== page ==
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The Timor Sea Treaty is less a result of bullying than poor negotiations

By Geoffrey McKee - posted Thursday, 20 March 2003


Now that the Timor Sea Treaty has finally been ratified, both Australia and Timor Leste (formerly known as East Timor) are obliged to abide by its terms and conditions; this includes the "international unitisation agreement" governing the development of the Sunrise field. The treaty will be binding on both parties for a period of 30 years, unless they agree on the location of new lateral maritime boundaries. This is most unlikely, given Timor Leste's loss of leverage to alter Australia's firm stance on this issue.

Timor Leste has lost a large swathe of important benefits under the Treaty's provisions and current development plans: notably its size and share of production in the "joint development area". It will receive only 40 per cent of its Exclusive Economic Zone entitlements over petroleum reserves, and possibly none of the potential downstream infrastructure benefits resulting from their development.

Put another way, Australia will receive 60 per cent of Timor Leste's claimed petroleum resources, and hopes to receive 100 per cent of the associated downstream infrastructure benefits.

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How did this come about?

There has been a lot of talk about Timor Leste being "bullied" by Australia into this apparently unequal agreement. However, this conclusion appears only partly true.

The favourable outcome to Australia of the negotiations is more a result of Timor Leste's lack of oil & gas industry knowledge, experience and policy development measures, than to Australian "bullying".

This was particularly applicable to downstream benefits. During the critical negotiating period in 2000 and early 2001 - leading up to the agreement of 5 July 2001 - this weakness led to lost opportunities. Technical knowledge is power, and a lack of knowledge is weakness and failure.

In late 2000, the UN Transitional Administration for East Timor gave away Timor Leste's strongest "negotiating card" because the value of this card was not fully understood and appreciated.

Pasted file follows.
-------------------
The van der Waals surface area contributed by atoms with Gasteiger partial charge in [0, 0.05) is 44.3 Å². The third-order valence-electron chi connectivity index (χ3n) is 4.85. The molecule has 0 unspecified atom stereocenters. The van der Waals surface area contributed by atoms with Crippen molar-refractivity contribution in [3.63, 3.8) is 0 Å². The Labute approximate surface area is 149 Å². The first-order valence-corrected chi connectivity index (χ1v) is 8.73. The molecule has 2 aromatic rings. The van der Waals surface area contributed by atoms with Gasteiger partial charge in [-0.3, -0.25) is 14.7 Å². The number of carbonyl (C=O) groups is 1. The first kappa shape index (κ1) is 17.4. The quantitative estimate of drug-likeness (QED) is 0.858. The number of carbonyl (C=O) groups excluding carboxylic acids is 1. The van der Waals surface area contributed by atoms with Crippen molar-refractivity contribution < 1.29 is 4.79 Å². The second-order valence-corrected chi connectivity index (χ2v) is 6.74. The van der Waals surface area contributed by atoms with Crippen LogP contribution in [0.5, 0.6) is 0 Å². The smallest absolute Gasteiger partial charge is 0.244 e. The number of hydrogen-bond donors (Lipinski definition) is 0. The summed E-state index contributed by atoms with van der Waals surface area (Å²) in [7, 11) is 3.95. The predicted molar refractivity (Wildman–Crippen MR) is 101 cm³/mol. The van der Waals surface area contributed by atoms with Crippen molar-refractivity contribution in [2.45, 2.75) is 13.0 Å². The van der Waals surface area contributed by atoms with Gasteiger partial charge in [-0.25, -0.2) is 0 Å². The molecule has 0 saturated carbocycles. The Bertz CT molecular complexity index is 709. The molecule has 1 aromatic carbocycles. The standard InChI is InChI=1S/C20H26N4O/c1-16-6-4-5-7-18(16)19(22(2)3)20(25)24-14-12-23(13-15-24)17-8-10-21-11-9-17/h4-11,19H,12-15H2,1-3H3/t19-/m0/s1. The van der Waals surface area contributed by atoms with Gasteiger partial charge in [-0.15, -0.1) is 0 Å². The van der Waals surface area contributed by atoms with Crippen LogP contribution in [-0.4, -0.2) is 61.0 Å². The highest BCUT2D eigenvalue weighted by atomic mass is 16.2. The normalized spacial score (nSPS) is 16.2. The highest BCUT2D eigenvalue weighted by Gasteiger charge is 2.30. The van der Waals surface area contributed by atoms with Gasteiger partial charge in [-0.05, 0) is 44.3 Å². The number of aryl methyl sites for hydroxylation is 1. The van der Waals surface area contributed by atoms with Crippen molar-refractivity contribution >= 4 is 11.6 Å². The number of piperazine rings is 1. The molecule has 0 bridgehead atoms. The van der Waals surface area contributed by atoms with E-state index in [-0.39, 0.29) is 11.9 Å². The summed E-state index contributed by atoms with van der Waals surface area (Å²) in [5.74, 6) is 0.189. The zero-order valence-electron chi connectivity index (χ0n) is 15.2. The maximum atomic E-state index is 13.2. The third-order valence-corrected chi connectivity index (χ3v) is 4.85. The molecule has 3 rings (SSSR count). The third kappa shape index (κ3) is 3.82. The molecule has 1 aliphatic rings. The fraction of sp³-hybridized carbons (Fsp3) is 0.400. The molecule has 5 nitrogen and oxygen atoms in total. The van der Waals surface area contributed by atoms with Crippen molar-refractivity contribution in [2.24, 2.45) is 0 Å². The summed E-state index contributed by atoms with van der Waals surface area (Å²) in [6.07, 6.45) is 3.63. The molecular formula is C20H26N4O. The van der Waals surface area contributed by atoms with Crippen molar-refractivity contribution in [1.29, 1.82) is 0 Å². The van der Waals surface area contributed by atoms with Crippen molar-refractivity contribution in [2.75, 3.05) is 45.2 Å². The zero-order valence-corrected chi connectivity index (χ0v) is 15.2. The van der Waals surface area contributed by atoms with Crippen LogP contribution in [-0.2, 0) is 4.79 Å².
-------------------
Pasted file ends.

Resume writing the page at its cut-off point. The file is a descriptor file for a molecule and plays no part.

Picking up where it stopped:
As a lever to shift the Australian side to a 90/10 per cent split from their offer of a 75/25 per cent split of production in the modest "joint development area" (Zone A), the UNTAET negotiators offered too generous a "carrot". UNTAET kept reminding the Australian side that they would receive all the "downstream benefits" from the imminent development of the Bayu-Undan field if they moved to a 90/10 split. This was a serious tactical error in judgement, which achieved the desired result but cost Timor Leste much more than it gained.

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At that time the Bayu-Undan operator was planning a pipeline to Darwin and the UNTAET negotiators did not fully appreciate the feasibility of alternative development options, such as BHP Petroleum's earlier offshore compact Liquid Natural Gas (LNG) technology or a deepwater pipeline across the Timor Trough to Timor Leste.

The Bayu-Undan operator's provision of grossly misleading advice in relation to the latter option, to serve its own interest in a quick development, did not help the situation. It was also not helped by the UNTAET negotiator's focus on a grab for maximum revenue. Revenue is easy to comprehend, but it is more difficult and challenging to understand how petroleum infrastructure can be created on the shores of Timor Leste in order to create real wealth in the form of energy independence and jobs. Did UNTAET possess the appropriate expertise and was it equipped to negotiate such an important nation-building treaty on behalf of Timor Leste?

Outspoken independence activist and researcher Mr. Robert Wesley-Smith, spokesman for Australians for a Free East Timor recently summed up the situation:

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About the Author

Geoffrey McKee is a chemical engineer with over 30 years experience in the Australian oil & gas industry. For ten years he was employed as a senior engineering advisor by an oil company with interests in the Timor Sea joint development area, and has visited East Timor on consulting assignments.

Related Links
Government of Timor Leste
Parliamentary Committee to Review Timor Sea Treaties
Timor Gap Treaty newsletter
Photo of Geoffrey McKee
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